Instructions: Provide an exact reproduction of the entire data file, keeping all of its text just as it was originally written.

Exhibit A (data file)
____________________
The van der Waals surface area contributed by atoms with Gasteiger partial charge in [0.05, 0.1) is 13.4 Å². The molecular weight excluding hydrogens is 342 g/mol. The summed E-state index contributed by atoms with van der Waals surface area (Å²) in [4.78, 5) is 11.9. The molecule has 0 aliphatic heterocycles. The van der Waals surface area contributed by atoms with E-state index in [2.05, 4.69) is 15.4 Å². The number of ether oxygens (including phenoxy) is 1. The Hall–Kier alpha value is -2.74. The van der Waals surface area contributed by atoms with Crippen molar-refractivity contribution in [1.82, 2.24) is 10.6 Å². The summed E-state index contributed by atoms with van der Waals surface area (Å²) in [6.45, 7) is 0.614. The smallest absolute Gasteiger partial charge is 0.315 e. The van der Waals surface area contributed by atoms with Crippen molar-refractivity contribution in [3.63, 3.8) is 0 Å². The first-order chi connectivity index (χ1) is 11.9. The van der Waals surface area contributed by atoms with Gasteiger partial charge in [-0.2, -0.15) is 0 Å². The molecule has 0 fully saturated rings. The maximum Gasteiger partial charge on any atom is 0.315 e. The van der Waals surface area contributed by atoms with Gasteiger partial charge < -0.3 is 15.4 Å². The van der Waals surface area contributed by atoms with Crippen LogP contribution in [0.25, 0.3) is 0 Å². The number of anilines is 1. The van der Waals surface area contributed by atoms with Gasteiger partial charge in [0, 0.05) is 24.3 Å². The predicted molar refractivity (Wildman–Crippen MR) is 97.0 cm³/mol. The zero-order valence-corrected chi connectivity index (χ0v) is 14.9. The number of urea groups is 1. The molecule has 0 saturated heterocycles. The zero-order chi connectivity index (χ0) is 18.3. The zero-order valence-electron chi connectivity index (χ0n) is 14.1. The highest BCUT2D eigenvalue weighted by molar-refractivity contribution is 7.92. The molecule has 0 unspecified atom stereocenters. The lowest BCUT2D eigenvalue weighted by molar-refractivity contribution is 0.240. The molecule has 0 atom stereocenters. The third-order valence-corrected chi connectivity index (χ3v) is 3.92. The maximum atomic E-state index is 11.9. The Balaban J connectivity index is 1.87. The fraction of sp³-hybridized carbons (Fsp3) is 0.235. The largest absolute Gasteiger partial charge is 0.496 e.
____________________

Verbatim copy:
The van der Waals surface area contributed by atoms with Gasteiger partial charge in [0.05, 0.1) is 13.4 Å². The molecular weight excluding hydrogens is 342 g/mol. The summed E-state index contributed by atoms with van der Waals surface area (Å²) in [4.78, 5) is 11.9. The molecule has 0 aliphatic heterocycles. The van der Waals surface area contributed by atoms with E-state index in [2.05, 4.69) is 15.4 Å². The number of ether oxygens (including phenoxy) is 1. The Hall–Kier alpha value is -2.74. The van der Waals surface area contributed by atoms with Crippen molar-refractivity contribution in [1.82, 2.24) is 10.6 Å². The summed E-state index contributed by atoms with van der Waals surface area (Å²) in [6.45, 7) is 0.614. The smallest absolute Gasteiger partial charge is 0.315 e. The van der Waals surface area contributed by atoms with Crippen molar-refractivity contribution in [3.63, 3.8) is 0 Å². The first-order chi connectivity index (χ1) is 11.9. The van der Waals surface area contributed by atoms with Gasteiger partial charge in [-0.2, -0.15) is 0 Å². The molecule has 0 fully saturated rings. The maximum Gasteiger partial charge on any atom is 0.315 e. The van der Waals surface area contributed by atoms with Gasteiger partial charge < -0.3 is 15.4 Å². The van der Waals surface area contributed by atoms with Crippen LogP contribution in [0.25, 0.3) is 0 Å². The number of anilines is 1. The van der Waals surface area contributed by atoms with Gasteiger partial charge in [0, 0.05) is 24.3 Å². The predicted molar refractivity (Wildman–Crippen MR) is 97.0 cm³/mol. The zero-order valence-corrected chi connectivity index (χ0v) is 14.9. The number of urea groups is 1. The molecule has 0 saturated heterocycles. The zero-order chi connectivity index (χ0) is 18.3. The zero-order valence-electron chi connectivity index (χ0n) is 14.1. The highest BCUT2D eigenvalue weighted by molar-refractivity contribution is 7.92. The molecule has 0 unspecified atom stereocenters. The lowest BCUT2D eigenvalue weighted by molar-refractivity contribution is 0.240. The molecule has 0 atom stereocenters. The third-order valence-corrected chi connectivity index (χ3v) is 3.92. The maximum atomic E-state index is 11.9. The Balaban J connectivity index is 1.87. The fraction of sp³-hybridized carbons (Fsp3) is 0.235. The largest absolute Gasteiger partial charge is 0.496 e.